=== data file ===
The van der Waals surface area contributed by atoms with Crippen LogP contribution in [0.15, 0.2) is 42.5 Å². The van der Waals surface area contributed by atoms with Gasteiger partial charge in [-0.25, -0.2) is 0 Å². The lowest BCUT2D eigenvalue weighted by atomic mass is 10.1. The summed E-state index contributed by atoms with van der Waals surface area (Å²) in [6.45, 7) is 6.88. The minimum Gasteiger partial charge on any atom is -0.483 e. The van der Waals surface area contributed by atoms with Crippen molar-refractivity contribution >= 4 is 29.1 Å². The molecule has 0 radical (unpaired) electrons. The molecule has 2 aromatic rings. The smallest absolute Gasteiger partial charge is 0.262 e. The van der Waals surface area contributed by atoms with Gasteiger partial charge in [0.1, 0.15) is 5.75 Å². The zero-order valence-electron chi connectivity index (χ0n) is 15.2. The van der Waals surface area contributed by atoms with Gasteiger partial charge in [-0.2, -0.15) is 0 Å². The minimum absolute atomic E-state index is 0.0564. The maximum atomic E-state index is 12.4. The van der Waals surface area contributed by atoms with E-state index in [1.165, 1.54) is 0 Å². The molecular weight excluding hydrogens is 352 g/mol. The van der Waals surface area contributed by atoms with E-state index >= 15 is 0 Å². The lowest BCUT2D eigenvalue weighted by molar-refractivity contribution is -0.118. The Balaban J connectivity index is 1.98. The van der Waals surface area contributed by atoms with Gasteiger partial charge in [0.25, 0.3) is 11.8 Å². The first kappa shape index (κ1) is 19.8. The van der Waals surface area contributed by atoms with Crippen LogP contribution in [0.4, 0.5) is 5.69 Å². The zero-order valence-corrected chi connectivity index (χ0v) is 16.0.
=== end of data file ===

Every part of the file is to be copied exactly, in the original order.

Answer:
The van der Waals surface area contributed by atoms with Crippen LogP contribution in [0.15, 0.2) is 42.5 Å². The van der Waals surface area contributed by atoms with Gasteiger partial charge in [-0.25, -0.2) is 0 Å². The lowest BCUT2D eigenvalue weighted by atomic mass is 10.1. The summed E-state index contributed by atoms with van der Waals surface area (Å²) in [6.45, 7) is 6.88. The minimum Gasteiger partial charge on any atom is -0.483 e. The van der Waals surface area contributed by atoms with Crippen molar-refractivity contribution >= 4 is 29.1 Å². The molecule has 0 radical (unpaired) electrons. The molecule has 2 aromatic rings. The smallest absolute Gasteiger partial charge is 0.262 e. The van der Waals surface area contributed by atoms with Gasteiger partial charge in [0.1, 0.15) is 5.75 Å². The zero-order valence-electron chi connectivity index (χ0n) is 15.2. The van der Waals surface area contributed by atoms with Gasteiger partial charge in [-0.2, -0.15) is 0 Å². The minimum absolute atomic E-state index is 0.0564. The maximum atomic E-state index is 12.4. The van der Waals surface area contributed by atoms with E-state index in [1.165, 1.54) is 0 Å². The molecular weight excluding hydrogens is 352 g/mol. The van der Waals surface area contributed by atoms with E-state index >= 15 is 0 Å². The lowest BCUT2D eigenvalue weighted by molar-refractivity contribution is -0.118. The Balaban J connectivity index is 1.98. The van der Waals surface area contributed by atoms with Gasteiger partial charge in [0.25, 0.3) is 11.8 Å². The first kappa shape index (κ1) is 19.8. The van der Waals surface area contributed by atoms with Crippen LogP contribution in [0.4, 0.5) is 5.69 Å². The zero-order valence-corrected chi connectivity index (χ0v) is 16.0.